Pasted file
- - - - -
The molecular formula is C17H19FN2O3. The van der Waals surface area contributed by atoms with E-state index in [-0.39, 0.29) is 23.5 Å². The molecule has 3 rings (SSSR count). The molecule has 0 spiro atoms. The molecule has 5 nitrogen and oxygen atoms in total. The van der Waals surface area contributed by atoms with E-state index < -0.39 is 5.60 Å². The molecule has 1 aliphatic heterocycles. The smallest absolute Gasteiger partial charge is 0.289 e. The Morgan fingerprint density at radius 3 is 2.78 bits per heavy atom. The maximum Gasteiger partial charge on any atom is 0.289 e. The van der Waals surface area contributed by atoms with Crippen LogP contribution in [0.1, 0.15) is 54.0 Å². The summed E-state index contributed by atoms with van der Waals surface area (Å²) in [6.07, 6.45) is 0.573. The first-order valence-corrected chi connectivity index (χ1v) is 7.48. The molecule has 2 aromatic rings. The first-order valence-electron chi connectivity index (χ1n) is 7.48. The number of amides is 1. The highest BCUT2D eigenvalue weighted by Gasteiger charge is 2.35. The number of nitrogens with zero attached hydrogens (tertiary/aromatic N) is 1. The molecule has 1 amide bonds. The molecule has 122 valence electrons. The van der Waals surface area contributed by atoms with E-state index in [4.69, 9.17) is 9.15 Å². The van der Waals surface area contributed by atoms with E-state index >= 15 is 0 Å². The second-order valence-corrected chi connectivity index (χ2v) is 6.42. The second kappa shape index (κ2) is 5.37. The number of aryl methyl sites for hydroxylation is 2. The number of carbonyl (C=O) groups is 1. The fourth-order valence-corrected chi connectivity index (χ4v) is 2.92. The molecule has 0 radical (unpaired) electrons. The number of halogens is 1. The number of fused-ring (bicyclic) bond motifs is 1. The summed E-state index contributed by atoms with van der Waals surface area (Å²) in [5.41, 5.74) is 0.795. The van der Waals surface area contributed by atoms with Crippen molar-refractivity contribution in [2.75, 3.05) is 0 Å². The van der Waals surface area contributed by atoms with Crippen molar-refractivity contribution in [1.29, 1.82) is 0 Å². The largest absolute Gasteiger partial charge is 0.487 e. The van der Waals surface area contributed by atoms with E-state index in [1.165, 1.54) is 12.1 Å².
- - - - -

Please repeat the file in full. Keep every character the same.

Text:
The molecular formula is C17H19FN2O3. The van der Waals surface area contributed by atoms with E-state index in [-0.39, 0.29) is 23.5 Å². The molecule has 3 rings (SSSR count). The molecule has 0 spiro atoms. The molecule has 5 nitrogen and oxygen atoms in total. The van der Waals surface area contributed by atoms with E-state index < -0.39 is 5.60 Å². The molecule has 1 aliphatic heterocycles. The smallest absolute Gasteiger partial charge is 0.289 e. The Morgan fingerprint density at radius 3 is 2.78 bits per heavy atom. The maximum Gasteiger partial charge on any atom is 0.289 e. The van der Waals surface area contributed by atoms with Crippen LogP contribution in [0.1, 0.15) is 54.0 Å². The summed E-state index contributed by atoms with van der Waals surface area (Å²) in [6.07, 6.45) is 0.573. The first-order valence-corrected chi connectivity index (χ1v) is 7.48. The molecule has 2 aromatic rings. The first-order valence-electron chi connectivity index (χ1n) is 7.48. The number of amides is 1. The highest BCUT2D eigenvalue weighted by Gasteiger charge is 2.35. The number of nitrogens with zero attached hydrogens (tertiary/aromatic N) is 1. The molecule has 1 amide bonds. The molecule has 122 valence electrons. The van der Waals surface area contributed by atoms with E-state index in [4.69, 9.17) is 9.15 Å². The van der Waals surface area contributed by atoms with E-state index >= 15 is 0 Å². The second-order valence-corrected chi connectivity index (χ2v) is 6.42. The second kappa shape index (κ2) is 5.37. The number of aryl methyl sites for hydroxylation is 2. The number of carbonyl (C=O) groups is 1. The fourth-order valence-corrected chi connectivity index (χ4v) is 2.92. The molecule has 0 radical (unpaired) electrons. The number of halogens is 1. The number of fused-ring (bicyclic) bond motifs is 1. The summed E-state index contributed by atoms with van der Waals surface area (Å²) in [5.41, 5.74) is 0.795. The van der Waals surface area contributed by atoms with Crippen molar-refractivity contribution in [2.75, 3.05) is 0 Å². The van der Waals surface area contributed by atoms with Crippen molar-refractivity contribution in [1.29, 1.82) is 0 Å². The largest absolute Gasteiger partial charge is 0.487 e. The van der Waals surface area contributed by atoms with E-state index in [1.165, 1.54) is 12.1 Å².